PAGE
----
I am a South Indian. This means that a large number of North Indians will label me a Madrasi. But I am not. I am a Kannada domicile of Telugu origins and both are full fledged ancient classical languages with their own literature, script, history, inscriptions, kings (Satavahanas – remember?) etc.
Hindi comedians are deliberately insulting about Madrasis who speak Hindi and their accents – Mahmud comes to mind, but the modern comedians are no different. Since they don’t know even the names of the South Indian Languages, they don’t anticipate that I speak the
National, sorry – Official Language of India, Hindi, fairly well and that I am a ticket paying hindi movie goer. They would certainly make more money if they were respectful!!
That said, I learned Hindi courtesy the Govt. of Karnataka. They provided me nearly free (Rs 80 per year) high school education. For that royal sum, I was taught Science, History, Mathematics, Sanskrit, Hindi, Kannada and English for 3 years by amazingly brilliant and dedicated teachers, whose feet I bow to mentally whenever I think of them – which is often.
I loved all my subjects and that includes Hindi. And I benefited from all of them.
This is how Hindi helped me.
- I thoroughly enjoy good Hindi movies, songs and poetry.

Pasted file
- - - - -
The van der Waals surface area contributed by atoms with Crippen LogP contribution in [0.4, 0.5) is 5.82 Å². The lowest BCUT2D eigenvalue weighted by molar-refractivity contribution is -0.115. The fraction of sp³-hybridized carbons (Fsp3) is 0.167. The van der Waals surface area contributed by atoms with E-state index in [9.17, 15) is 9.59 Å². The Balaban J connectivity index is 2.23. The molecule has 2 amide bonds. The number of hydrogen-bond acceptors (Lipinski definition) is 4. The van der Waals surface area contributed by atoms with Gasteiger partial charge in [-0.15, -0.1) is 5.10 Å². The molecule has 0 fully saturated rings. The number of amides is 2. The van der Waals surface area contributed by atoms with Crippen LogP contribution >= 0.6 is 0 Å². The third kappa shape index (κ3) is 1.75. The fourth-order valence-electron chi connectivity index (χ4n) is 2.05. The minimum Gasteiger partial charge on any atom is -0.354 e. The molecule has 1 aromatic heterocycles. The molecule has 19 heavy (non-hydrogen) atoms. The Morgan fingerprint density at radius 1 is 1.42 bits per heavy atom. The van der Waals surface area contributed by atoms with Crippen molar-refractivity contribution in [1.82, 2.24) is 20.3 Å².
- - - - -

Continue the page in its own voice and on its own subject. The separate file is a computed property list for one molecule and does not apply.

- I have traveled in Maharashtra, Delhi, Uttaranchal and Bengal and been understood, answered and helped. Most people say with great surprise and respect, “You speak such pure Hindi!” and I am always pleased to hear this.
- I speak to people from various states who have moved to Bangalore for eg Rajasthanis, Gujarathis, Biharis etc.
- I can read Hindi translations and commentaries of Sanskrit texts which my Guru keeps introducing to me from time to time.
- Because of Hindi, I can catch little bits of Urdu – though not much.
- Because of Hindi (and sanskrit of course), and an ear for variants, I can catch bits of Punjabi too.
One day I met a Bihari Security Gaurd at a company where I used to work. As usual he complimented me on my Hindi and asked me where I learnt it. I said, “at school”. He said, “I wish my school had taught me Hindi – at that time the state government was not for it and I lost the many personal advantages that come with Hindi”.
I thought back to my 50 marks paper in Hindi at S.S.L.C. (10th). The one that not many took seriously because “it didn’t count for rank”. I am glad I took it seriously.
Today the Govt. of karnataka, requires Engg. students to learn kannada, yoga and the Constitution of India along with their Engg. subjects. The students mostly bunk the classes, because it doesn’t “count for rank or percentage.”
In my view, they should attend. It will give them an advantage.
External Links :
- History of Hindi Literature
- “In the constitution, Hindi was declared as an official language and not a national language. The court in its order said Part XVII of the Constitution deals with Official Language. Under Article 343, official language of the Union has been prescribed, which includes Hindi in Devanagari script and English.” Source
- Official Language Act 1967
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